1492. 1776. 1812.
They cleaned their hands and faces. They changed their dirty shirts and pants. Eckels was up and moving around again, not speaking. Travis gave him an angry look for a full ten minutes.
“Don’t look at me,” cried Eckels. “I haven’t done anything.”
“Who can tell?”
“Just ran off the Path, that’s all, a little mud on my shoes… what do you want me to do… get down and pray?”
“We might need it. I’m warning you, Eckels, I might kill you yet. I’ve got my gun ready.”
“I’ve done nothing wrong. It’ll be O.K.!”
1999. 2000. 2055.
The Machine stopped.
“Get out,” said Travis.
The room was there as they had left it. But not the same as they had left it. The same man sat behind the same desk. But the same man did not quite sit behind the same desk. Travis looked around quickly. “Everything okay here?” he said sharply.
“Fine. Welcome home!”
Travis did not relax. He seemed to be looking through the one high window.
“Okay, Eckels, get out. Don’t ever come back.” Eckels could not move.
“You heard me,” said Travis. “What’re you looking at?”
Eckels stood smelling the air. There was something different about it, a difference so slight that he could not identify it. The colors, white, gray, blue, orange, in the wall, in the furniture, in the sky outside, were not quite right. And there was a strange feel. His body and hands did not feel right. He stood, sensing the oddness in every part of his body.
Somewhere, someone must have been blowing one of those whistles that only a dog can hear. His body screamed silence in return. Outside this room, away from this man seated at this desk which are both not quite the same desk, lay a whole world of streets and people. What sort of world was it now? There was no telling. He could feel them moving out there.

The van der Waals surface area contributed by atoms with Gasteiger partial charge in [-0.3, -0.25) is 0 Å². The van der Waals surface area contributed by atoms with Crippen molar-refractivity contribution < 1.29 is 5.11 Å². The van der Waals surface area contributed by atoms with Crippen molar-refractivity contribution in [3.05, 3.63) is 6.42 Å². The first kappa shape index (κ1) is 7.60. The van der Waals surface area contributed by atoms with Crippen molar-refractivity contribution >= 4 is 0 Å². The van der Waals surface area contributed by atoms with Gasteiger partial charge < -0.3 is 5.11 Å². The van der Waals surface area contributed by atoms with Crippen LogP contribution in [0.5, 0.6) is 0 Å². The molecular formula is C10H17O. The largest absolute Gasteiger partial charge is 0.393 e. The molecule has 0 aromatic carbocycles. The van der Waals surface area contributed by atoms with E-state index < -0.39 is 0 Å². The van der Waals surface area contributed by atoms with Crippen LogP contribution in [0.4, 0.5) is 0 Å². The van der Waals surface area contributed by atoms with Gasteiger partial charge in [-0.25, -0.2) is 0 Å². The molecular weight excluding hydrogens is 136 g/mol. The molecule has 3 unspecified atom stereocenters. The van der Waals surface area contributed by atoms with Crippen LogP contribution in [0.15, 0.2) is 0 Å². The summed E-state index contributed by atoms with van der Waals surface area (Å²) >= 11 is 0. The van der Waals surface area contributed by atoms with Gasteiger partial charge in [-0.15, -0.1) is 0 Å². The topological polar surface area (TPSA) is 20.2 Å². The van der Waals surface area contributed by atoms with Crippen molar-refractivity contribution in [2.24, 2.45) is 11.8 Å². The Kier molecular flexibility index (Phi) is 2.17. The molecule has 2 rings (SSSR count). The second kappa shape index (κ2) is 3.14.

But the immediate thing was the sign painted on the office wall, the same sign he had read earlier today on first entering. Somehow, the sign had changed:
TYME SEFARI INC.
SEFARIS TU ANY YEER EN THE PAST.
YU NAIM THE ANIMALL.
WEE TAEK YU THAIR.
YU SHOOT ITT.
Eckels felt himself fall into a chair. He looked at the thick mud on his boots. He broke off a piece of the mud and held it up, shaking, “No, it can’t be. Not a little thing like that. No!”
Stuck in the mud was a brightly colored butterfly, very beautiful and very dead.
“Not a little thing like that! Not a butterfly!” cried Eckels.
It fell to the floor, more delicate and colorful than anything seen in this world. A small thing that could upset balances and cause small changes and then big changes and then huge changes, all down the years across Time. Eckels mind raced. It couldn’t change things. Killing one butterfly couldn’t be that important! Could it?
His face was cold. He asked in a frightened voice: “Who… who won the presidential election yesterday?”
The man behind the desk laughed. “You joking? You know very well. Deutscher, of course! Who else? Not that weak fool Keith. We have got an iron man now, a man who isn’t afraid of anyone or anything!” The official stopped. “What’s wrong?”
Eckels gave out a long, low cry as if in pain. He dropped to his knees. He tried to pick up the green and gold butterfly with shaking fingers. “Can’t we,” he pleaded to the world, to himself, to the officials, to the Machine, “can’t we take it back, can’t we make it alive again? Can’t we start over? Can’t we…”
He did not move. Eyes shut, he waited, shivering. He heard Travis breathe loudly. He heard Travis lift his rifle, click the safety catch, and raise the weapon.
There was a sound of thunder.